Share them with me on my Facebook page, or at Instagram. You’ll find the links below. Who knows, maybe I’ll feature them on another post. Hmm…what should the title be?


Instagram: batowens

History Mystery Fun

coffee, cup, laptop, memeHello, and happy Thursday morning!

Did I catch your attention with the title of this post?

I love a good mystery, don’t you? And, as a writer of historical novels, I’m a fan of historical stories, novels, and movies.

So, can you believe I am just now watching Miss Marple? I’ve read the Agatha Christie novels (some of them, anyway), but I’ve never taken the time to watch the series. Until recently. What fun!

I’d just finished watching the latest season of Victoria (PBS), and I was in the mood for more British fare. I enjoyed a bit of history in Victoria, though it may have stretched a few facts a little thin. I love the attention to detail, costumes, locations, and settings.

I found Miss Marple quirky and bright, rather than dark and foreboding—definitely my preference. Cozy mystery, a laugh or two, and lots of beautiful English gardens.  A feast for the eyes.

Back in Kentucky, we’re recovering from a flood. The unseasonably warm weather took a plunge and snowflakes are falling. Just a dusting here and there, enough to remind us it’s still winter.

I’ve finished writing a novel, turned it in to my publisher, and now I’m waiting for the inevitable round of edits. It’s a lot of hard work to turn an idea into a story. A little like mixing ingredients in a bowl. Sometimes, in its raw state, that recipe doesn’t look so palatable. But the finished product is delectable in every way. I hope this one turns out well.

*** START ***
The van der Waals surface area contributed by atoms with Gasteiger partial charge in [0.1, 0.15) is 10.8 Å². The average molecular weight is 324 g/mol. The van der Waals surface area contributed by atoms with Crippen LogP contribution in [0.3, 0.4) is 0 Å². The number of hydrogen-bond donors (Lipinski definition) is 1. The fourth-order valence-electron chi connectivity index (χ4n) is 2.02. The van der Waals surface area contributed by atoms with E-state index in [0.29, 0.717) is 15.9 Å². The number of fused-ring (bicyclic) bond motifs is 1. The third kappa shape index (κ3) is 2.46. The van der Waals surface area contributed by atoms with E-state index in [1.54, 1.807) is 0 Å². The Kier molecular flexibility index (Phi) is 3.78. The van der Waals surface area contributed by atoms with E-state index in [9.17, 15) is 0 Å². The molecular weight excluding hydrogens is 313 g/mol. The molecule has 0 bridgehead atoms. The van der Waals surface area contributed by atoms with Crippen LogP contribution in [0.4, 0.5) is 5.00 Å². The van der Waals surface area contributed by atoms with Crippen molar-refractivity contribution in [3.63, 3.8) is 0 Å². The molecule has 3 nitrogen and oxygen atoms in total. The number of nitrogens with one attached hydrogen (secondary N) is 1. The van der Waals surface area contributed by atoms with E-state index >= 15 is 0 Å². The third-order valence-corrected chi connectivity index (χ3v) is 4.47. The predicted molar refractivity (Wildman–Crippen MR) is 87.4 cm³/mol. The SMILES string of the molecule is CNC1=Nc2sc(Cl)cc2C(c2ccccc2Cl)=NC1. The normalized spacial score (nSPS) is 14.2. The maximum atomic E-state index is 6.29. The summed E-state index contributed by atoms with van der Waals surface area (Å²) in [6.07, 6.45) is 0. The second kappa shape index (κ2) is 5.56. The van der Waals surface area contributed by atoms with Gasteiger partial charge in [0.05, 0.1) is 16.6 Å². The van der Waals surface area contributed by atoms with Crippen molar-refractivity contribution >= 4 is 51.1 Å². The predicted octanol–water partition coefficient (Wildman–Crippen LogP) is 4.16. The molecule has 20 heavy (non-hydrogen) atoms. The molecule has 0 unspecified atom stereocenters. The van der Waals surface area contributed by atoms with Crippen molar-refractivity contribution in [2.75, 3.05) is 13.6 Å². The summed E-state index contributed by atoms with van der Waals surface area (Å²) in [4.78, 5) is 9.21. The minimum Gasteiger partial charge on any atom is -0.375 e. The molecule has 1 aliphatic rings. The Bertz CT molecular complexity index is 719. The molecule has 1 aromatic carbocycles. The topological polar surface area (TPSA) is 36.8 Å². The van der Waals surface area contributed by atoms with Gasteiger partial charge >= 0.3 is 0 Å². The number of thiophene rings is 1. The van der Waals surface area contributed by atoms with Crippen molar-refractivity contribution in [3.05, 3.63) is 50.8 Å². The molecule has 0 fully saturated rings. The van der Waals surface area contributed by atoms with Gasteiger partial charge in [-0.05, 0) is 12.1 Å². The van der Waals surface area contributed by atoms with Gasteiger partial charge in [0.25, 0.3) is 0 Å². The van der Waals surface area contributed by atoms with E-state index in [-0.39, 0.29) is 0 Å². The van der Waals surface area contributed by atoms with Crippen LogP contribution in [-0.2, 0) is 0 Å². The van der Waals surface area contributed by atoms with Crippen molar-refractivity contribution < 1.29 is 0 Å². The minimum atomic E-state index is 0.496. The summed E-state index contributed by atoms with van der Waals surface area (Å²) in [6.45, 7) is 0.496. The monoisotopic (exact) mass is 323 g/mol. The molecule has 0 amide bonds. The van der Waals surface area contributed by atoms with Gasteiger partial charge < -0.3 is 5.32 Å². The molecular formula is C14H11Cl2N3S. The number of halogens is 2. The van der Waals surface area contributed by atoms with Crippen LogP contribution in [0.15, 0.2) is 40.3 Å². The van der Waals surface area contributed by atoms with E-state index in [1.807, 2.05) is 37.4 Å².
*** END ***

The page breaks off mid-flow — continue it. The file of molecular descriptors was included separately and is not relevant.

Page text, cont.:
Next up on my plate is the third book in the Kinsman Redeemer series. I’ve just started on it, and already, I’m feeling the warm and welcoming presence of my characters. Annabelle is more comfortable in her lonely state of being. Though she misses what used to be, and mourns what could have been, she loves her new family.

But something is “messing with” her peace—someone, actually—a very handsome someone who refuses to give up on her. But she’s not sure she deserves happiness with another. What if he dies, too? How would she survive that?

I know I’ve rambled a bit this morning. Sometimes, conversations do that. I tried, but couldn’t seem to find a good segue back to cozy mysteries. And then I found it. A perfectly-timed quote from the queen of cozies herself—

I like living. I have sometimes been wildly, despairingly, acutely miserable, racked with sorrow; but through it all I still know quite certainly that just to be alive is a grand thing.—Agatha Christie

It goes perfectly with my character Annabelle’s situation in life, don’t you think?

Are you a fan of cozy mysteries? Who is your favorite author of cozies? I hope you’ll leave a comment and let me know. As always, thanks so much for stopping by.

Click to Tweet: History Mystery Fun! At Hello, Thursday Morning.

Who Are You?

(I started to title this post, “Who Am I?” —but I already know the answer.)

coffee, cup, laptop, memeHello, Thursday morning readers, and Happy March! I hope you’ve had a wonderful week so far. Will you join me in a cup of your favorite morning beverage? Mine, of course, is coffee, lightened with a small amount of organic half-and-half.